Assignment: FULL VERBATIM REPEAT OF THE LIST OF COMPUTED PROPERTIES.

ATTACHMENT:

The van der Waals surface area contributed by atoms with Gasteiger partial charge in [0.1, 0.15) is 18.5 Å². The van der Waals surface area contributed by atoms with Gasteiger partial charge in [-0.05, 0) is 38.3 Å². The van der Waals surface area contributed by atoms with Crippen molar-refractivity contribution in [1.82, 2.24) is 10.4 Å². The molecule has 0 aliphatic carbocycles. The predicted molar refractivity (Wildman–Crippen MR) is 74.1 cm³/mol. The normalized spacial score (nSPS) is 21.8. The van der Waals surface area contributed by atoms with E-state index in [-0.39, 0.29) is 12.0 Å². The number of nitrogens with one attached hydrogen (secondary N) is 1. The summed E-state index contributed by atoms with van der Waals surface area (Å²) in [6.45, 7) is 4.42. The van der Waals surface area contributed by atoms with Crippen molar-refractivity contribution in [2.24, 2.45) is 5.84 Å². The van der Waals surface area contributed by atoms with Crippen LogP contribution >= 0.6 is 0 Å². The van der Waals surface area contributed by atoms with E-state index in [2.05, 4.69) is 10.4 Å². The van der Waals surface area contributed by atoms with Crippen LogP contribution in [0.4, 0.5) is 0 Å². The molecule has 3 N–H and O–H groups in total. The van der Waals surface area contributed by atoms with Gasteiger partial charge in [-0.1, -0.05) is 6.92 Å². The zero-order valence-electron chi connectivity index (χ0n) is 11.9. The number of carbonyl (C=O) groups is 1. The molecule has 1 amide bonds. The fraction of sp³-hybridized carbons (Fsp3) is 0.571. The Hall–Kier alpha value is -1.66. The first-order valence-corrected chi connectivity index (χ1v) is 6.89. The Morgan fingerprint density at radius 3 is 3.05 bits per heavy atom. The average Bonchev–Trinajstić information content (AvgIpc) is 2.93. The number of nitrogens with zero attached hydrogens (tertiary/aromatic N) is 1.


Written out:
The van der Waals surface area contributed by atoms with Gasteiger partial charge in [0.1, 0.15) is 18.5 Å². The van der Waals surface area contributed by atoms with Gasteiger partial charge in [-0.05, 0) is 38.3 Å². The van der Waals surface area contributed by atoms with Crippen molar-refractivity contribution in [1.82, 2.24) is 10.4 Å². The molecule has 0 aliphatic carbocycles. The predicted molar refractivity (Wildman–Crippen MR) is 74.1 cm³/mol. The normalized spacial score (nSPS) is 21.8. The van der Waals surface area contributed by atoms with E-state index in [-0.39, 0.29) is 12.0 Å². The number of nitrogens with one attached hydrogen (secondary N) is 1. The summed E-state index contributed by atoms with van der Waals surface area (Å²) in [6.45, 7) is 4.42. The van der Waals surface area contributed by atoms with Crippen molar-refractivity contribution in [2.24, 2.45) is 5.84 Å². The van der Waals surface area contributed by atoms with Crippen LogP contribution >= 0.6 is 0 Å². The van der Waals surface area contributed by atoms with E-state index in [2.05, 4.69) is 10.4 Å². The van der Waals surface area contributed by atoms with Crippen LogP contribution in [0.4, 0.5) is 0 Å². The molecule has 3 N–H and O–H groups in total. The van der Waals surface area contributed by atoms with Gasteiger partial charge in [-0.1, -0.05) is 6.92 Å². The zero-order valence-electron chi connectivity index (χ0n) is 11.9. The number of carbonyl (C=O) groups is 1. The molecule has 1 amide bonds. The fraction of sp³-hybridized carbons (Fsp3) is 0.571. The Hall–Kier alpha value is -1.66. The first-order valence-corrected chi connectivity index (χ1v) is 6.89. The Morgan fingerprint density at radius 3 is 3.05 bits per heavy atom. The average Bonchev–Trinajstić information content (AvgIpc) is 2.93. The number of nitrogens with zero attached hydrogens (tertiary/aromatic N) is 1.